In September 2018, the Trump administration released its proposed revisions to the Environmental Protection Agency’s (EPA’s) 2016 rule limiting methane emissions from new oil and gas operations. In May 2018, we published an analysis of the potential costs and benefits of repealing or modifying this rule as well as highlighted in a blog some of the modifications that the Trump administration might consider making to the rule (based on stakeholder interest) and to its accompanying regulatory impact analysis (RIA).
The Trump administration’s analysis compares the costs and benefits of the revised rule to an updated estimate of the costs and benefits of the original rule issued by the Obama administration. The most important of these updates is a reduction in the number of affected sources, which, other things equal, reduces both the costs and the benefits of the original rule. Compared to this updated estimate, the Trump administration expects its revised rule to result in a present value of cost savings of $484 million, forgone benefits of $54 million, and therefore net benefits of $431 million between 2019 and 2025.
A complication of comparing the Obama and Trump rules is that the original analysis conducted under the Obama administration showed costs and benefits of the rule in the years 2020 and 2025 rather than as a net present value, as was done by the Trump administration. Because both the Obama and the Trump RIAs present results for the most important change—reducing the frequency of leak inspections—in 2020 and 2025, we focus only on this provision in our discussion of the cost savings and forgone benefits estimates.
This provision has two changes. First, the Obama rule required semiannual monitoring and leak repair within 30 days of detection. The Trump administration proposed annual monitoring and leak repair within 60 days of detection. The second change is the treatment of low production wells (wells which generate less than 15 barrels of oil equivalent per day). In the 2015 proposed rule, EPA excluded low production wells from leak monitoring requirements but requested comment on whether to include them in the final rule. In the 2016 final rule, EPA included them and applied the same inspection requirements to all wells, as the agency received evidence that low production wells have the same potential to leak as other wells. This decision generated a lawsuit from the industry charging that they were not given an adequate chance to comment on the change. The Trump administration heard the industry complaints, requiring only biennial (once every other year) monitoring of these low production wells.
According to the Trump analysis, reducing the frequency of inspections generally and for low production wells will reduce costs by $58.5 million in 2020 and $112.5 million in 2025. We estimated in our report, using numbers from the 2016 RIA accompanying the final rule, that reducing the frequency of inspections would reduce costs by $98 million in 2020 and by $200 million in 2025. Adjusting our analysis to 2016$ as well as adjusting for the decrease in number of sources and looser requirements for low production wells, we estimate greater cost savings than the Trump administration estimates: $71 million in 2020 and $144 million in 2025. The components used to calculate these values (the cost per inspection site and the estimate of methane leaking from each site) are usually provided in a technical support document, which is unavailable for the Trump administration’s analysis as of publication of this blog. Therefore, we retain the values from the Obama analysis with the caveat that we are unable to make a judgment about whether the Trump administration’s assumptions are reasonable compared to the Obama administration’s analysis for these components.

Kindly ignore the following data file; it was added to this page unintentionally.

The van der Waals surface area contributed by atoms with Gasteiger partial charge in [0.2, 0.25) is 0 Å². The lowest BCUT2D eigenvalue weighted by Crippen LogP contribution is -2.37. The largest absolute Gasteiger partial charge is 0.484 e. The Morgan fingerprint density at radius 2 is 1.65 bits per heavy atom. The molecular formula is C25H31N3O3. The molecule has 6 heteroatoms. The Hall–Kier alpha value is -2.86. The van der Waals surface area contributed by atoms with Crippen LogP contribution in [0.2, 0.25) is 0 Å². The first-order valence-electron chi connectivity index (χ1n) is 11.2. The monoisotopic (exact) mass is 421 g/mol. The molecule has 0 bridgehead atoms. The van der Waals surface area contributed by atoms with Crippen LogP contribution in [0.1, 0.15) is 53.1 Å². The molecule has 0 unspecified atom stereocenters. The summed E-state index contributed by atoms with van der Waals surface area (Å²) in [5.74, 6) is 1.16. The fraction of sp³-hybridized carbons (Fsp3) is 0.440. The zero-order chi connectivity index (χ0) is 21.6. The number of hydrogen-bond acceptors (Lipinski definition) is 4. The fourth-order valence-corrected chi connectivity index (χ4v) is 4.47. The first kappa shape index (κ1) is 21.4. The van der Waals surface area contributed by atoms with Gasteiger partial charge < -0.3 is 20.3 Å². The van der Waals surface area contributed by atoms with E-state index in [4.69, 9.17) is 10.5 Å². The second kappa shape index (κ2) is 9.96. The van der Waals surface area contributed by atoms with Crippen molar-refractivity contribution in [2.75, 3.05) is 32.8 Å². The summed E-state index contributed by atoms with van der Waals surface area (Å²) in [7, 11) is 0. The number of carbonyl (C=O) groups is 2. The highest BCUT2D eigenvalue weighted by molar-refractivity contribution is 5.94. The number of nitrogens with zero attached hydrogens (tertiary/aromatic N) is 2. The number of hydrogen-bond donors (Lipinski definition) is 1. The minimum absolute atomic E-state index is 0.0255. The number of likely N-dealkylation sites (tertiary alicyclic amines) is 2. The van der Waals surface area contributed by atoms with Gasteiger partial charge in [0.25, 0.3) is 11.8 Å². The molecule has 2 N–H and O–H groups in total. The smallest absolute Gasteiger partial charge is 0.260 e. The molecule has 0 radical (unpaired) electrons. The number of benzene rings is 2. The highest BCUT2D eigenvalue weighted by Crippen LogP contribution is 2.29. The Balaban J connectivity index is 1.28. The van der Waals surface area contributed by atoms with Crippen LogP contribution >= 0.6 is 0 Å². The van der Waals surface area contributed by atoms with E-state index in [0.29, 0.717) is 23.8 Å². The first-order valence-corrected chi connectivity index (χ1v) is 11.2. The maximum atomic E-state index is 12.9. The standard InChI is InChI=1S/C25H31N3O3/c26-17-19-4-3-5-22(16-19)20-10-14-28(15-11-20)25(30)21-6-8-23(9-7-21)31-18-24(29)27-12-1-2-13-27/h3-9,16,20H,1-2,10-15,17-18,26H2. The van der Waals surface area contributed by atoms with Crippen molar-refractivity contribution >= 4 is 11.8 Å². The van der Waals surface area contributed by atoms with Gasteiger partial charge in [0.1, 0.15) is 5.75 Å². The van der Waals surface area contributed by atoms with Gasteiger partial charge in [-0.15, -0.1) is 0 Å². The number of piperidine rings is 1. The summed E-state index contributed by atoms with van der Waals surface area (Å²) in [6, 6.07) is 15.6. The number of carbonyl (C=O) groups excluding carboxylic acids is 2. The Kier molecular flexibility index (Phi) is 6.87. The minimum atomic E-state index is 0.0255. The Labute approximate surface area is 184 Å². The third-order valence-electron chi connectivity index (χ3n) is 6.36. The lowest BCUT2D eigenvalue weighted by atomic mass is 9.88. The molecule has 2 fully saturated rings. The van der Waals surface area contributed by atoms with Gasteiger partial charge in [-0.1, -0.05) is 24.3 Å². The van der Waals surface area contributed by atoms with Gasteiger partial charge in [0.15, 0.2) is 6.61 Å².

Against these cost savings are the forgone benefits from less frequent inspections, i.e., the value of the methane leaks that are not detected. This value includes the market value of the gas plus the social cost of methane (SCM) as a greenhouse gas. (For simplicity, we ignore the market losses for both analyses.) The Trump analysis valued the forgone benefits from emissions reductions at $6.2 million in 2020 and $14 million in 2025, using a domestic SCM. We estimated forgone benefits to be $70 million in 2020 and $166 million in 2025, using a global SCM. But after the adjustments for dollar year and affected sources, these foregone benefits fall to $50 million in 2020 and $119 million in 2025. These values are not enough to reverse the conclusion that the cost savings outweigh the forgone benefits according to the Trump analysis. However, neither the Trump nor the Obama analyses account for the sizable uncertainty in predicting the risk of less frequent inspections.
Amidst the rollbacks of methane regulations, including this one and the Bureau of Land Management’s regulations on all oil and gas wells and related infrastructure on public lands, a number of oil and gas companies have pledged to keep making methane reductions because of climate change concerns irrespective of what the Trump administration does. The companies that belong to the One Future coalition pledge to keep methane leaks from the natural gas value chain to 1 percent of production. Shell Oil has pledged to meet a 0.2 percent goal at its well sites, and Exxon has pledged to phase out its existing gas spewing pneumatic controllers “over a reasonable timeframe,” although implicitly endorsing the Trump plan to inspect sites annually instead of twice annually, per the Obama rule. This behavior and the cost-benefit analysis illustrate the complex forces acting to both support and oppose regulatory rollback.